HBCU DIGEST: Why the NBA believes and invests in HBCUs

By: Greg Taylor

The NBA began its 75th anniversary season last week, and the NBA Family couldn’t be more excited about the journey ahead for a global community of fans putting their energy behind 30 teams’ search for a title. 

We’ve been thinking a lot about how any business can get to 75 years of growth, progress, and success and still be accessible to consumers of all races, ages, backgrounds, and values. Being community-minded and delivering on the promise of a product seems to be the core values behind such success. 

These ideas are the force behind our continuing partnership with historically Black colleges and universities, and why we’re building on that partnership. I could not be more honored to be a part of an organization that aligns so well in mission and execution, with important institutions that have given and continue to give so much to our nation and world. 

One reason NBA players, coaches, and executives have earned so much affinity from fans is because they have worked hard and reaped the reward of being able to compete and perform on the biggest of stages every night over the course of a season. Dedication, positive thinking, and the mindset to put a team over self are the keys to their success. 

This is what HBCUs are all about in their social and educational objectives. The NBA wants to fortify that work by bringing new resources to help develop future professionals across a range of industries, and by supporting the marketing efforts behind these amazing colleges and universities.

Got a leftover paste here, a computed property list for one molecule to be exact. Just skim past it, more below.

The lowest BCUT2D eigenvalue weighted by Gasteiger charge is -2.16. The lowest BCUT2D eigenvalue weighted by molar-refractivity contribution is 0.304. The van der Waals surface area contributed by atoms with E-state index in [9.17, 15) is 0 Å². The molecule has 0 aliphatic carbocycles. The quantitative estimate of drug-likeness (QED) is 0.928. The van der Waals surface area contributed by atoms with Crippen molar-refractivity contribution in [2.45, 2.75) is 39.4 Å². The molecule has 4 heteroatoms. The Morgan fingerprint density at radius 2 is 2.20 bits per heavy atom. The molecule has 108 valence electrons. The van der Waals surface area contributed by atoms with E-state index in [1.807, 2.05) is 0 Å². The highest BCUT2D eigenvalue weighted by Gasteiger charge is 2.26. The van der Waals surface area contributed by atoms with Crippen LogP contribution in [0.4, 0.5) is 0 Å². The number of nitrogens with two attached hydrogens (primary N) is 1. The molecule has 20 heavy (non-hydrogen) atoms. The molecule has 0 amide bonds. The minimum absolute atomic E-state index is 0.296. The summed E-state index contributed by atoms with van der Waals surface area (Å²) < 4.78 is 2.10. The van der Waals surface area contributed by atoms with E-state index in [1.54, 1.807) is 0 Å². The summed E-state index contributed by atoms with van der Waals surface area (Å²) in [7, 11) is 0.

Next year, the NBA Foundation will be launching a paid fellowship program for HBCU undergraduate and graduate students to have intensive exposure to the breadth of opportunities across the league. We will be inviting the best talent from HBCUs across the country to work in the NBA corporate office, and with franchises throughout the NBA and WNBA to prepare for executive careers in the sports industry. 

Applications will launch in January 2022 and interested applicants can sign up to learn more. (https://nbafoundation.nba.com/hbcu-fellowship/).

After experiencing great success with NBA All-Star 2021 and its HBCU programming in Atlanta our focus will be extended to the 2022 edition in Cleveland, where we will proudly host a much-anticipated matchup between Howard University and Morgan State University in a nationally televised game. This market exposure of two iconic historically Black institutions, the Mid-Eastern Athletic Conference, and their student-athletes will give global audiences an unprecedented glimpse of the HBCU brand and its values. 

These initiatives will be highlights of our HBCU partnership, but they also include our effort to promote men’s and women’s talent starring at HBCUs as well as coaches and athletic trainers through pre-Draft combines and showcase events. We’re also continuing our work to develop HBCU student and alumni talent for success in our NBA 2K League, licensing programs for entrepreneurs, and training programs for referees and game officials. 

Lastly, we will continue our support of students entering college and earning degrees with scholarship and programmatic support totaling more than $1 million to the Thurgood Marshall College Fund and the United Negro College Fund. Nothing changes the trajectory of a life, a family, or a community like education, and we’re proud to extend our relationship with these organizations.

We’re making all of these investments because we believe in the value HBCUs bring to young people. HBCU students and graduates are part of the NBA community, from executives in our corporate offices to the first-year students coming to campus this fall who carry their fandom with them into young adulthood. 

The NBA takes great pride in sharing so many unique traits of excellence with the HBCU community, and we’re honored about what the future holds for our collaboration. 

Greg Taylor is the Executive Director of the NBA Foundation.